Yesterday (May 8th) the Ministers of Health (Adema) and Agriculture (Kuipers) for the Netherlands sent their House of Representatives a letter detailing advice from their Experts Council on Zoonoses (DB-Z) on the risks of avian flu influenza to public health.
Although this letter covered a lot of territory, one of their biggest concerns centered around `mixed farming', where pigs and poultry are raised in close proximity providing opportunities for H5N1 to spillover into swine.
This is obviously not a new concern as we've known that H5N1 can infect pigs for nearly two decades. Between extremely limited testing, and the fact that H5N1 tends to be asymptomatic (or mildly symptomatic) in pigs, it is probably more common than we realize. A few reports include:
EID Journal: Asymptomatic H5N1 In Pigs (2010)
An Unusual Report Of H5N1 in Pigs (Indonesia 2016)
With the enormous surge of H5N1 around the world, two months ago the ECDC/EFSA Avian Influenza Overview December 2022 – March 2023 warned:
The additional reports of transmission events to and potentially between mammals, e.g. mink, sea lion, seals, foxes and other carnivores as well as seroepidemiological evidence of transmission to wild boar and domestic pigs, associated with evolutionary processes including mammalian adaptation are of concern and need to be closely followed up.
The spillover of SARS-CoV-2 to farmed mink in Denmark in 2020 and the spill back into humans of a mutated variant (see Denmark Orders Culling Of All Mink Following Discovery Of Mutated Coronavirus), along with the recent discovery of a Cryptic SARS-CoV-2 Lineage on Two Mink Farms In Poland, are reminders how mutable novel viruses can be.
Pigs aren't the only mixing vessel we worry about, of course. But Swine possess both avian-like (SAα2,3Gal) and human-like (SAα2,6Gal) receptor cells in their respiratory tract, making unusually well suited for the task.
Humans can act as mixing vessels as well (see The `Other Mixing Vessel' For Pandemic Influenza), making it important that those who work with wild birds, poultry, or swine get vaccinated against seasonal influenza each year.
This risk is also addressed in the Netherlands report, along with news of the detection of evidence of H5N1 infection in stray cats.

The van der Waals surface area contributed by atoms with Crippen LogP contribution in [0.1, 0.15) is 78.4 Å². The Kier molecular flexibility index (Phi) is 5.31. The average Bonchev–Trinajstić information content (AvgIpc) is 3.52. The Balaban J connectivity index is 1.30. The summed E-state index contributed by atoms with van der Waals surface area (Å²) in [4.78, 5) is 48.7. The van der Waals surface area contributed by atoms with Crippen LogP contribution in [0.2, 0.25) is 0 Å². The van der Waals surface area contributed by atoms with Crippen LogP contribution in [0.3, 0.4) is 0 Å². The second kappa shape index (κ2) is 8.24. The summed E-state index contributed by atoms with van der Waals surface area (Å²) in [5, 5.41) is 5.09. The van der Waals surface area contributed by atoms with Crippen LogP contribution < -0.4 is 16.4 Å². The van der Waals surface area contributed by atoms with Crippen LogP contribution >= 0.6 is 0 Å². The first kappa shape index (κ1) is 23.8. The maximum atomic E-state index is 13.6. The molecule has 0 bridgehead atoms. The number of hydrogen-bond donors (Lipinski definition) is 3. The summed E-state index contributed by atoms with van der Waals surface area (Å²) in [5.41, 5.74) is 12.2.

I've translated excerpts from the 7-page report below. I'll have a brief postscript after the break.
At our request, the Center for Infectious Disease Control (CIb) of the RIVM convened on 7 March 2018 the Expert Consultation on Zoonoses (DB-Z), consisting of human and veterinary infectious disease experts, to advise on the risks of avian influenza for public health. We received the final version of the advice and the list of those present on 3 April 2010 and can be found in the appendices to this letter. This is the second advice from the DB-Z on bird flu, the first advice was received by your House on 1 June 2022 (Parliamentary Paper 25295, no. 1872) .
In this letter we present the epidemiological situation and interpretation as outlined by the DB-Z. We then discuss the advice of the DB-Z and immediately provide a policy response.
For the third consecutive season there has been increased circulation of Highly Pathogenic Avian Influenza (HPAI) H5N1 among wild birds in the Netherlands. There is increasing geographic distribution across the world, including in areas where no HPAI previously existed. HPAI H5N1 is regularly found in mammals in several parts of the world, now more than 30 species, with mutations that can be considered as adaptation to mammals being found more often. In a recent outbreak on a mink farm in Spain and an outbreak among sea lions off the coast of Peru, mammal-to-mammal transmission could not be ruled out. HPAI H5N1, belonging to the same clade as currently circulating in Europe, has also been demonstrated in a few people, with two people also showing symptoms.